Art DeMuro, who revitalized part of Old Town, was most of all a preservationist
By Elliot Njus
Sometime in the middle of the past decade, Art DeMuro sent his brothers a progression of photos showing a wall as heavy equipment tore away layers of red brick.
The backhoe made a mess of the wall, said DeMuro’s brother Gene, until, in the last photo, it was revealed a long-hidden Corinthian column.
“This is why I love what I do,” DeMuro wrote.
DeMuro, a Portland developer and preservationist, whose firm redeveloped the White Stag Block in Old Town and a number of other historical properties, died Saturday after a battle with cancer. He was 57.
The company he founded, Venerable Properties, is currently considering redevelopment plans for the closed Washington High School in Portland. It is also part of a team recommended by the Portland Development Commission staff to redevelop the Centennial Mills property in the Pearl District.
DeMuro was born in 1955 in Villa Park, Ill., a suburb of Chicago. His family operated a defense-manufacturing business in the city and moved to be closer to a more profitable company outpost in Phoenix when DeMuro was in high school.
DeMuro had no formal education in real estate or development. Instead, his passion was history, and he majored in history at the University of Notre Dame with the intention of becoming a teacher.
He earned a master’s degree at the University of North Carolina and took a teaching job in New Jersey that lasted all of one school year. Then he moved back to Phoenix to work at the family business.
“He just didn’t think that was where he wanted to end up,” said Paul Gillespie of Scottsdale, Ariz., DeMuro’s roommate for four years at Notre Dame.
In Phoenix, DeMuro and two of his brothers started a real estate development company, in part to manage their father’s real estate holdings. They worked together on developments until the late 1980s, when the economy soured.
“He had this kind of epiphany that he can deal with historic stuff, which he loved, and with real estate, which he liked too,” said Craig Kelly, who would become DeMuro’s business partner in Portland.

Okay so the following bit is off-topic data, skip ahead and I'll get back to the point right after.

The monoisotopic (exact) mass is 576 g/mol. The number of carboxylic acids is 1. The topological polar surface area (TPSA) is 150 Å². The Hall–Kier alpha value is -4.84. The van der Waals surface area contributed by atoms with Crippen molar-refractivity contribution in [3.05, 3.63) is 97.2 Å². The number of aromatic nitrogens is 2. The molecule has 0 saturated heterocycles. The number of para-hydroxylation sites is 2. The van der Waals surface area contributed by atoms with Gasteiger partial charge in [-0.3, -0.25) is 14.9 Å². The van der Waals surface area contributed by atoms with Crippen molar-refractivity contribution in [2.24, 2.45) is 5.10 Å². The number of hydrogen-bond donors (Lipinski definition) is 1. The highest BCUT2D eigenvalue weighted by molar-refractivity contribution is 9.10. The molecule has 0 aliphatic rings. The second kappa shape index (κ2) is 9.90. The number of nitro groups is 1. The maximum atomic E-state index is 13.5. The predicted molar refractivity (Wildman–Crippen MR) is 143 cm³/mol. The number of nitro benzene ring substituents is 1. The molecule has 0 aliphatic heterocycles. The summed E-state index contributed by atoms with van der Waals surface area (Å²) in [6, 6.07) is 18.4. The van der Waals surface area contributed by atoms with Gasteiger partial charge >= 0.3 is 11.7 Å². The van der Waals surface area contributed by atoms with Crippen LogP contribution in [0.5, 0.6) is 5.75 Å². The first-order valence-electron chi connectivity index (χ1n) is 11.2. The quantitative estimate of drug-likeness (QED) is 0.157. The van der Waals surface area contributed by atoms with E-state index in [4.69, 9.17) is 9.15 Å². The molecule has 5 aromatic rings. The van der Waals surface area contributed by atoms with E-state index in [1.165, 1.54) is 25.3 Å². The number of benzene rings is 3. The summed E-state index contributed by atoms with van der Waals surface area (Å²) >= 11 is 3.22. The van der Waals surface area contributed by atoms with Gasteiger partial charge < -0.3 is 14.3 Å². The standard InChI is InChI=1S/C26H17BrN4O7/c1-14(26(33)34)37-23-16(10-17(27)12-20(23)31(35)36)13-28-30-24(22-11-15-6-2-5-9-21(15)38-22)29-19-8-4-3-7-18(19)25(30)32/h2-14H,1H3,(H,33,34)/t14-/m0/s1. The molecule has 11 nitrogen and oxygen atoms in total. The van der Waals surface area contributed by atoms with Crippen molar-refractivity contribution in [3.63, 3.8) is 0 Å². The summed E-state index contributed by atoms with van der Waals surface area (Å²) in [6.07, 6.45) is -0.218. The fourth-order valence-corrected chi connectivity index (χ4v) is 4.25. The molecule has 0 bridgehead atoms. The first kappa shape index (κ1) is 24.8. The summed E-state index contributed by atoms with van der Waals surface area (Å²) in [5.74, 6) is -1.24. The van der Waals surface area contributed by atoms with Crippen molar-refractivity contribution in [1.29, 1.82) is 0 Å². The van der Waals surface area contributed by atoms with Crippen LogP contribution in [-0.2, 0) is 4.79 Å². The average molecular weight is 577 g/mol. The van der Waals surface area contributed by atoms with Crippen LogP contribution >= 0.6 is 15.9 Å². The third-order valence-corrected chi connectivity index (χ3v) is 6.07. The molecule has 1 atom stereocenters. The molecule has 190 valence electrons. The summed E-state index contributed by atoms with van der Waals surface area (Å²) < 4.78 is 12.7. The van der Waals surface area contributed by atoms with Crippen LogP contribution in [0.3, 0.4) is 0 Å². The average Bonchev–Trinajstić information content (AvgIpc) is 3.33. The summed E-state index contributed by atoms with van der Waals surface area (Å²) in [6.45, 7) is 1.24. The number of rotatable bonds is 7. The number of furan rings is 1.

The sharp, fast-moving researcher-turned-developer was uninterested in the contemporary architecture of Phoenix, and he started looking for a place that better fit his interests. He had never been to Portland, but with its historic downtown and an opportunity to succeed financially, it seemed to fit the bill.
“Art was a research bug. He just researched everything,” said Gene DeMuro. “He found Portland was just a fertile ground for him.”
He arrived in 1991 and founded Venerable Properties. The company was slow to start, and he took on some very small projects to get traction.
“Art loved a challenge,” Kelly said. “There are easier ways to make money than doing historic redevelopment. It’s really complicated, and your head can get pretty flat banging it on the wall.”
But by 1994 he started to add staff, including Kelly, who would become the company’s vice president and a broker, as well as a close friend to DeMuro.
DeMuro was particularly proud of the work on the White Stag block in Portland, a three-building urban campus for the University of Oregon.
The company also helped turn a polluted former plywood mill in Astoria, once one of the city’s biggest employers before it closed in 1989, into a housing development in 2006. The mill, a co-op, had nearly 140 owners and several liens for back taxes and utilities.
“Art, with all his leadership, put all the members together as a team and turned this blighted area into one of the brightest spots in Clatsop County,” said Willis Van Dusen, the mayor of Astoria. “It’s a true redevelopment from a former mill pond.”
DeMuro served for 10 years on the Portland Historic Landmarks Commission. In February, he donated $2.8 million to the University of Oregon’s Historic Preservation Program.
“The teacher never left Art,” Kelly said. “He always viewed every event as, ‘What can I learn from it?’ or, ‘How can I help someone else learn from it?'”
DeMuro is survived by two brothers, Michael and Gene; and five children, Jenna, Natalya, Renata, Salvatore and Lorenzo. He was preceded in death by a brother, Sam Jr.
A public memorial was held Sunday afternoon in Portland.
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